Panasonic Lumix DMC-SZ5 Review
The Panasonic Lumix DMC-SZ5 is a slim, metal-built digital compact camera with a 10x 25-250mm optical zoom, 14 megapixel resolution, 720p HD video recording and wifi connection that allows remote shooting via your smartphone, wireless playback on a TV, automatic image transfer to a computer and back up to online cloud services. Priced at around £180, the Panasonic DMC-SZ5 is available in silver and black.
Ease of Use
When Panasonic first ventured into the digital compact camera market, the cameras were exquisitely retro in their design. The features were avant garde with a top resolution (usually around 2-3 megapixels), a 3x optical zoom and Leica lens. In recent years, the lovely vintage styling has gone but luckily the other aspects of the cameras remain.
The Lumix DMC-SZ5 is a prime example. It has a thin body with a metal front in matte effect that is split in the middle by a chrome band running the circumference of the camera. The lens is a 10x optical zoom Leica DC Vario-Elmarit. It boasts a 25mm wide-angle view and Mega O.I.S (Optical image Stabilisation). A few years ago, Panasonic announced and started to integrate Power O.I.S which has a higher tolerance for shake. It looks like the technology isn't quite ready for dropping this far down the range just yet. However, Mega O.I.S is still very effective.
The left side of the Panasonic DMC-SZ5 is designated to the wifi system. Panasonic have made sure that they use the wireless system as much as possible by integrating “Lumix Link”. It's an app for smartphones (iOS and Android) that allows you to shoot remotely by viewing the camera image on the screen of your phone. You can also use this app to view pictures on a (compatible DLNS) TV, get GPS information, add images to social networks and - if you join the special club - you can back up to the Panasonic cloud service.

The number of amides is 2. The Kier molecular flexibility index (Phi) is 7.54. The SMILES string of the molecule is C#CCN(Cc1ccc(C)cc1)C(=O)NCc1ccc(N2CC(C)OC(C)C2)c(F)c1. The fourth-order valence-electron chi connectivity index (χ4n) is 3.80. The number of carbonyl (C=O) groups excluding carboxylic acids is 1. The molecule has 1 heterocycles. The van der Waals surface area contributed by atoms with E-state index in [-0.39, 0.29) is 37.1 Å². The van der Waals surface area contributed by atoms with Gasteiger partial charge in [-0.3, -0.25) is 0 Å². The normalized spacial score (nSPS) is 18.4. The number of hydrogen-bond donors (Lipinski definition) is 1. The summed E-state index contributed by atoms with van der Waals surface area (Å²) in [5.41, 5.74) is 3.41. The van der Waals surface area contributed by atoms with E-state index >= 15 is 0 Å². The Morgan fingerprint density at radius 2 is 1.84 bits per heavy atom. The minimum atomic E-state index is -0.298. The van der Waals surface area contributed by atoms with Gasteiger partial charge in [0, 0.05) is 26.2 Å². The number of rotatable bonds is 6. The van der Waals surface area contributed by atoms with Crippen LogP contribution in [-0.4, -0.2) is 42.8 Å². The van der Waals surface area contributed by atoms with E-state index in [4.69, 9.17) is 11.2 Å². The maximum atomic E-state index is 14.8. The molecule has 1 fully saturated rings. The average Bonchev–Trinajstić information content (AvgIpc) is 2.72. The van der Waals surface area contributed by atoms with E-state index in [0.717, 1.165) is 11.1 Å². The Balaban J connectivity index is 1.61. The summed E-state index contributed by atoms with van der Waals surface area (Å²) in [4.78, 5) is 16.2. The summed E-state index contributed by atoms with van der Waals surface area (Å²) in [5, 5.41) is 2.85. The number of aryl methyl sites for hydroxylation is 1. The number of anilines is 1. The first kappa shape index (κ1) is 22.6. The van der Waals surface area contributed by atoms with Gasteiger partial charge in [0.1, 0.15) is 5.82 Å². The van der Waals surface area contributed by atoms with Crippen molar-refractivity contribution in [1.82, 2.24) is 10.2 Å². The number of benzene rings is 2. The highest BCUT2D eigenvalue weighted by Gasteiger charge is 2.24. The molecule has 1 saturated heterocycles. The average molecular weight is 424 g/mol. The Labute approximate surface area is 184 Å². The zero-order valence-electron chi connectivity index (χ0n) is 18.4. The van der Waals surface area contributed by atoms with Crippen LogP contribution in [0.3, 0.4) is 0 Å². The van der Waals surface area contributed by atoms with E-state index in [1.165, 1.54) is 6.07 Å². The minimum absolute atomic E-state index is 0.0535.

To use the wifi system, press the wifi button in the top right corner on the back of the camera. There are three options. The first is to set-up the wifi system. You can connect to a wireless network, rename or connect to the Lumix Club as well as other options. The wifi button can be designated with a different task as well. The options to shoot using your smartphone or transferring images is also available in the original menu when first pressing the button.
The Panasonic Lumix DMC-SZ5's top plate has been kept simple with only the power - which is small and square that sits flush with the body to avoid accidental pressing, shutter release and video recording buttons. The zoom rocker sits around the shutter release for convenient zooming. These three buttons are located towards the right shoulder while the microphone and speakers are found towards the other side.